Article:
Loading presentation...

Present Remotely

Send the link below via email or IM


Present to your audience

Start remote presentation

  • Invited audience members will follow you as you navigate and present
  • People invited to a presentation do not need a Prezi account
  • This link expires 10 minutes after you close the presentation
  • A maximum of 30 users can follow your presentation
  • Learn more about this feature in our knowledge base article

Do you really want to delete this prezi?

Neither you, nor the coeditors you shared it with will be able to recover it again.


Innovation v. Infringement

No description

Jacob Wharton

on 4 May 2016

Comments (0)

Please log in to add your comment.

Report abuse

Transcript of Innovation v. Infringement

How to Protect Your Design
and Respect Those Who
Came Before You

Copyright protects:
tangible expression of an idea - music, 2-D works (paintings, drawings, graphics), 3-D works (some furniture),literature, photographs, choreographic works

What is
and what is
Innovation is based on inspiration.
Why do companies protect innovation?
committed to innovation
protects risk takers
makes successful innovation more successful
Copyright good 95 years from publication
Works in the public domain are not protected
Thin copyright protection in traditional furniture
Copyright infringement:
ownership of an original expression
copying of elements of the copyright work that are original
accused work must be "substantially similar"
Patent protection:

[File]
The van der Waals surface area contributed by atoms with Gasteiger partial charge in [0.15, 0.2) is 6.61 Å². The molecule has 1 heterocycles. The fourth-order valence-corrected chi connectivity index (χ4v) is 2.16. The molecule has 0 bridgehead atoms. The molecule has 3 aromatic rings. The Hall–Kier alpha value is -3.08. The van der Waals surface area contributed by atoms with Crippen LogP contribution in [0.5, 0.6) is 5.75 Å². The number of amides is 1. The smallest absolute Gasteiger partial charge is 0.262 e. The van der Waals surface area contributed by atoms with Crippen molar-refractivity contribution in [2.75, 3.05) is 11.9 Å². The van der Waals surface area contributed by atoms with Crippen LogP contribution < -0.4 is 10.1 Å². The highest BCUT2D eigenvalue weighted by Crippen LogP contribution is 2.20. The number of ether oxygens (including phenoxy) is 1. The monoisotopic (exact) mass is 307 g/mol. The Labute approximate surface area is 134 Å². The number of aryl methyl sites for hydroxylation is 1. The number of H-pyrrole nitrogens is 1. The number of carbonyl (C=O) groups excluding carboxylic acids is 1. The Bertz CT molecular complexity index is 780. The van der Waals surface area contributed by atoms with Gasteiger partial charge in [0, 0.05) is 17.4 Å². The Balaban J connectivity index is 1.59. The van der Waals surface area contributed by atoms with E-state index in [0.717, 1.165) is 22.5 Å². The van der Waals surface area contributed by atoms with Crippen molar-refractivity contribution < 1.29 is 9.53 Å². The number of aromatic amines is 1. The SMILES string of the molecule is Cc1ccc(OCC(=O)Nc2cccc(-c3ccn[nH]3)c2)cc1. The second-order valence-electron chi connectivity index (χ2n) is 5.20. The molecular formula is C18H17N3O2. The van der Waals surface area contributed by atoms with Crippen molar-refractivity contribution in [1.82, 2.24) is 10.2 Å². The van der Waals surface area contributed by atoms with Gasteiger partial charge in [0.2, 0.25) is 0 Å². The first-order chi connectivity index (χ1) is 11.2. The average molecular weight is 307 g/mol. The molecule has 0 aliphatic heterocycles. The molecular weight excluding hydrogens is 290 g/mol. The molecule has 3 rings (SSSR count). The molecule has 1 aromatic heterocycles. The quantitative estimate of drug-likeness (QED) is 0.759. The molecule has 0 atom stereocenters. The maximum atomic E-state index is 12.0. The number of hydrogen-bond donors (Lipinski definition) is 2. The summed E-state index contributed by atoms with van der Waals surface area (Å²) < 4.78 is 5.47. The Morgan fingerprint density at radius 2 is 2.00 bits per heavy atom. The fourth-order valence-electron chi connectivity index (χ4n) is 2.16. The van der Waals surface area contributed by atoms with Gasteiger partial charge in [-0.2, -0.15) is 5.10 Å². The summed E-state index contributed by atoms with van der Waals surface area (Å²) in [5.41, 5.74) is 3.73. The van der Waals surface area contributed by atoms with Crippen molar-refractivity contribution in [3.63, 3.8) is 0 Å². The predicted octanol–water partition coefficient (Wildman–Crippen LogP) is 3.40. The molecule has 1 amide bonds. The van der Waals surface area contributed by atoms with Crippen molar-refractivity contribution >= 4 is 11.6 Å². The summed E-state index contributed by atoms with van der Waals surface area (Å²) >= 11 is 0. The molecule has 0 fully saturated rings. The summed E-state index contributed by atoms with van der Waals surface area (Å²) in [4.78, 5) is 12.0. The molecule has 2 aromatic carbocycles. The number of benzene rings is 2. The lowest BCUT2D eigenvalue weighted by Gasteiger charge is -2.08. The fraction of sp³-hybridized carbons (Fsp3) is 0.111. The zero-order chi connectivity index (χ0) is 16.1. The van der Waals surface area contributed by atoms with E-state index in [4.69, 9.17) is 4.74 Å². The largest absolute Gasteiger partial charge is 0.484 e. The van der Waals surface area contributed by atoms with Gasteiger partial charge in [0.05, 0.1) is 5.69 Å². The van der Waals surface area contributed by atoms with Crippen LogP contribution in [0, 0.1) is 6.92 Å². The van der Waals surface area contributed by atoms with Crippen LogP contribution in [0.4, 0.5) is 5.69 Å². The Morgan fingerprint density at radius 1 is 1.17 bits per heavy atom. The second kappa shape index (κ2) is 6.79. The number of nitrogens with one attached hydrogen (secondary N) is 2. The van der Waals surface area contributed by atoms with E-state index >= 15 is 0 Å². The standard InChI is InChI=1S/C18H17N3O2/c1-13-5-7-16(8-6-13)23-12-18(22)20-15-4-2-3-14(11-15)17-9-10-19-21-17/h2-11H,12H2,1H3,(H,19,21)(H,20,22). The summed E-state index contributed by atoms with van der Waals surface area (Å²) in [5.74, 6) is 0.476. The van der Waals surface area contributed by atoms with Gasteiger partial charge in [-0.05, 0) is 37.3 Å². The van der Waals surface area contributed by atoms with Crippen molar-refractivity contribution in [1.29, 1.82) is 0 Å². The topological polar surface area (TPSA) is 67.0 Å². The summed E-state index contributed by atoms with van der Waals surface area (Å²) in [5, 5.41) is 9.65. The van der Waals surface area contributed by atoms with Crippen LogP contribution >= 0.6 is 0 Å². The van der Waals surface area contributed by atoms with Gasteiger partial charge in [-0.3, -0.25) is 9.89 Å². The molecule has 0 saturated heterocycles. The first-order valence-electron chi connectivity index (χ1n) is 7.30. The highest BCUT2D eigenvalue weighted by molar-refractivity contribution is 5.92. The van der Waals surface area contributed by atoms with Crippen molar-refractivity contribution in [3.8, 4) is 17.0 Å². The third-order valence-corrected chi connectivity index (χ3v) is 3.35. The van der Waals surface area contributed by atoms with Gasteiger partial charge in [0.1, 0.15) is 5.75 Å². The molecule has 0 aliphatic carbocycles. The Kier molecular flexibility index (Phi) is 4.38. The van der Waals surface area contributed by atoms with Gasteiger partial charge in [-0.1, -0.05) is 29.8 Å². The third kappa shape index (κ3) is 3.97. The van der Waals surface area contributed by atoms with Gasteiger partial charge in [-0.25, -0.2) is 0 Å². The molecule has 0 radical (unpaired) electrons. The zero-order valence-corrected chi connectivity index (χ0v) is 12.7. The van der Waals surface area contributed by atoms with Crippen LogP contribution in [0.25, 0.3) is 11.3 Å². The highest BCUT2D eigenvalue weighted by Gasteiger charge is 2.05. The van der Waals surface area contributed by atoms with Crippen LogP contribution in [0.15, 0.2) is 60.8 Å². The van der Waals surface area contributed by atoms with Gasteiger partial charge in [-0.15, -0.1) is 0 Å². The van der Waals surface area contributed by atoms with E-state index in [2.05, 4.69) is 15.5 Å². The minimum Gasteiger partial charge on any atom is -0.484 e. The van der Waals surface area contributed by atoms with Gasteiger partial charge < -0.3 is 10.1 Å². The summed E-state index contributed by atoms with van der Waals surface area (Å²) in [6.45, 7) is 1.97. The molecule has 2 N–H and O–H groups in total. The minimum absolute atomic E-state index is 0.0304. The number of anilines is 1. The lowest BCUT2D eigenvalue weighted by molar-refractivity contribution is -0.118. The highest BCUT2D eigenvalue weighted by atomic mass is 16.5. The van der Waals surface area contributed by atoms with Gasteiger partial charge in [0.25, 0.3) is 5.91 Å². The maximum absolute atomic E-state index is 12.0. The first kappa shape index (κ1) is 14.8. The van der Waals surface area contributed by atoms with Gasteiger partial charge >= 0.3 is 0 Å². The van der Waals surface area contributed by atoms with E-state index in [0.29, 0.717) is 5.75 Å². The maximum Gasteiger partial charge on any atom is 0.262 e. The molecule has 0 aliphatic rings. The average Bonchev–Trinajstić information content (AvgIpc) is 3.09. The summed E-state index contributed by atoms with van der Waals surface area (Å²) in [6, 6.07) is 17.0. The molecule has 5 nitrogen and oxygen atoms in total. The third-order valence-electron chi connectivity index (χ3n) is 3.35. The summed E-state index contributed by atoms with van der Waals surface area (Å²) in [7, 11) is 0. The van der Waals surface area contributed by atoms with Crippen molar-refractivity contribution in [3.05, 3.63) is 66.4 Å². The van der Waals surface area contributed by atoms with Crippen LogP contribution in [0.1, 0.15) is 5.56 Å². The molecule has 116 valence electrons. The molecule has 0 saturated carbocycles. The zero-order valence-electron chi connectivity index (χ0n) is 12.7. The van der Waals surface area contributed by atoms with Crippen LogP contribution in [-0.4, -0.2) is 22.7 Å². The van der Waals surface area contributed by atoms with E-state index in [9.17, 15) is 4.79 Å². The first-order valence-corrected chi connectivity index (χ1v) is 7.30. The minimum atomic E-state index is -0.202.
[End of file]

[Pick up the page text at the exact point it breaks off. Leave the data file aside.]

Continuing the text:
Utility patent
Design patent
Patent protection.
What is a patent:
protects reduction to practice of an idea
grant by government to exclude others from making selling, or using
grant in exchange for full disclosure of invention
Utility patent covers
useful process
or product:

Design patent covers the ornamental appearance,
not any functional or utilitarian components.
Utility Patent:
20 years from filing date

Design Patent:
15 years from issuance
Trademarks serve as a source identifier
- identify and distinguish goods and services
Trademarks can be:

words, slogans, pictures, symbols, smells (fishing line), sounds (NBC chimes),
and colors (Tiffany box, Louboutin shoes)
Trademarks are established by
priority of use, distinctiveness, and proper usage (as adjective, e.g., Kleenex brand tissues)
Trademark Levels:

Ashley® brand
Millennium® Division
Rockledge® Group
StayClean® Chair with Mega-Tuff® Upholstery

Trademarks last indefinitely

if use is:
Trade dress:
type of trademark law
whole visual image presented
elements primarily non-functional
Coca-Cola bottle shape
Brand value: $84 billion
Trade secret:
must be kept secret
cannot be reversed engineered
customers/suppliers (maybe)
Trademark infringement:
plaintiff's mark is distinctive, and
defendant's mark is likely to cause confusion among ordinary consumers as to source, sponsorship, affiliation, or approval by plaintiff
Trade dress infringement
plaintiff's design is distinctive and non-functional, and
defendant's design is likely to cause confusion among ordinary consumers as to source, sponsorship, affiliation, or approval by plaintiff
Trade dress infringement cases:
consumer surveys
unsolicited press
fact specific and expensive
Should you obtain protection?
Are you the creator?
Are the differences in the prior art and your design:
create a signature look
Can you participate in a trend?
in the public domain
copying "inspiration" or design
Which of the following designs can be protected?
What's the right type of protection?
depends on the design
design patent must be filed as soon as possible but no later than one year after disclosure
"Patent Pending"
Thank you.

Jacob S. Wharton
(336) 775-8440
Full transcript